Senior AP art students complete 24 art pieces for graduation


Ashleigh Atasoy

[vimeo url=”″ width=”200″ height=”300″] As the end of the year approaches and most activities are beginning to wind down, the Art Department is in the middle of its most hectic time of the year. For seniors in Advanced Placement art classes, the end of the year means the coming of a deadline they have awaited for two years. AP Art 1, which juniors typically take, is a class that begins the long process toward submitting 24 art pieces by the end of senior year and AP Art 2.
While the work is split between the two classes, creation of art by the students is at a high level, RBHS AP Art teacher Abbey Trescott said. This year, the submission deadline for all pieces is May 8th, and the preparations are underway for students to submit their pieces both online and through the mail to the College Board for review, as it is an AP class just like any other.
“What happens is they set up an online portfolio where they upload all their images and write their dimensions and medium and all that stuff and artist statement,” Trescott said. “Then Betsy Jones [head counselor] comes in, and she sits down with us and does the packing part with our physical portfolio … She’ll come in during our block, and they’ll have all their pieces ready, and she brings the portfolio bags and all the paperwork we need for the college board, and she walks us through, step by step, and then ships it for us.”
College Board requires the online submission of 24 art pieces. According to the board, of the 24 pieces, five must be physically sent in by the end of AP 2. At RBHS, students work on their first 12 pieces in AP Art 1, which typically encompasses a variety of media, skills and subjects, showcasing a diverse range of art. Then, the following year in AP Art 2, students pick a specific subject focus and medium, called their concentration, to use for the last 12 pieces. This unites the final dozen pieces to be a sort of story.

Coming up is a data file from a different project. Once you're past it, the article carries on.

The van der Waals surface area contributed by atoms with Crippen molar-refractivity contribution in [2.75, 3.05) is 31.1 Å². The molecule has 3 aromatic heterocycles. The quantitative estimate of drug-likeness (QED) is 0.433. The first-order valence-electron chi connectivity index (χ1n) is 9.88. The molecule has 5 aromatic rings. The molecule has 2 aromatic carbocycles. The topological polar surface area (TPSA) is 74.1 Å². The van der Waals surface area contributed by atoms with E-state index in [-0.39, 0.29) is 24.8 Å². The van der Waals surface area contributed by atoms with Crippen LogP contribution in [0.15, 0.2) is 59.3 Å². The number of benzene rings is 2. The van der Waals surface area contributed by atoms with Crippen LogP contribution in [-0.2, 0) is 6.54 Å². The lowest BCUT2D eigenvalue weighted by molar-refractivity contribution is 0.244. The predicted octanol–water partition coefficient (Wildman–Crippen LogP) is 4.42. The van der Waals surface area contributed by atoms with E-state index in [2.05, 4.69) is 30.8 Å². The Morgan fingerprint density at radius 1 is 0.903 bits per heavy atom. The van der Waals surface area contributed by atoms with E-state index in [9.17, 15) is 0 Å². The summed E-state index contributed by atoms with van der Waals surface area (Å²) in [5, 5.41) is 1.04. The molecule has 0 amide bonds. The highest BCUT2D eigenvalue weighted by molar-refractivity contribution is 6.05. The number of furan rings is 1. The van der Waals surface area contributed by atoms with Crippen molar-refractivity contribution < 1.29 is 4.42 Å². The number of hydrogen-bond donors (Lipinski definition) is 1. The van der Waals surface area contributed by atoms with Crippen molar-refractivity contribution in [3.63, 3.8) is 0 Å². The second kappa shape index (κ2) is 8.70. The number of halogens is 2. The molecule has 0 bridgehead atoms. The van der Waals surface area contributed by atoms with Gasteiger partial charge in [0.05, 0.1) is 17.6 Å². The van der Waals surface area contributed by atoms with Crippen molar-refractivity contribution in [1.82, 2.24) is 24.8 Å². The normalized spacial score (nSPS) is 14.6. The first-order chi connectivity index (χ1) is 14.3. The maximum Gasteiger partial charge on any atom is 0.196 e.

“For my concentration I used chalk pastel on sandpaper, so I’d do these big 24 by 18 pieces that all revolved around phobias or fears, [that] can be irrational or rational,” senior AP Art student Jessica Lambert said. “For example, I’ve done a piece on the fear of green, or I’m currently working on a piece of the fear of drowning. So they can be a real, actual, solid fear that could actually happen or ‘you’re actually afraid of the color green?’ So it’s just how we portray them. I also did a fear of color, for example: a [colorful] ribbon is actually coming and twisting itself around a black and white person, but then fear of drowning, you’re actually drowning and so you can represent things in different ways.”
With the deadline just two weeks away, many students are worried about finishing up their pieces in time. Senior Wynter Bresaw is among a rare number of students who opt to take both AP 1 and AP 2 in the same year. Moving to Columbia at the end of her junior year, Bresaw was unable to take AP Art 1, forcing her to fit both AP 1 and 2 into her senior schedule in order to obtain college art credit.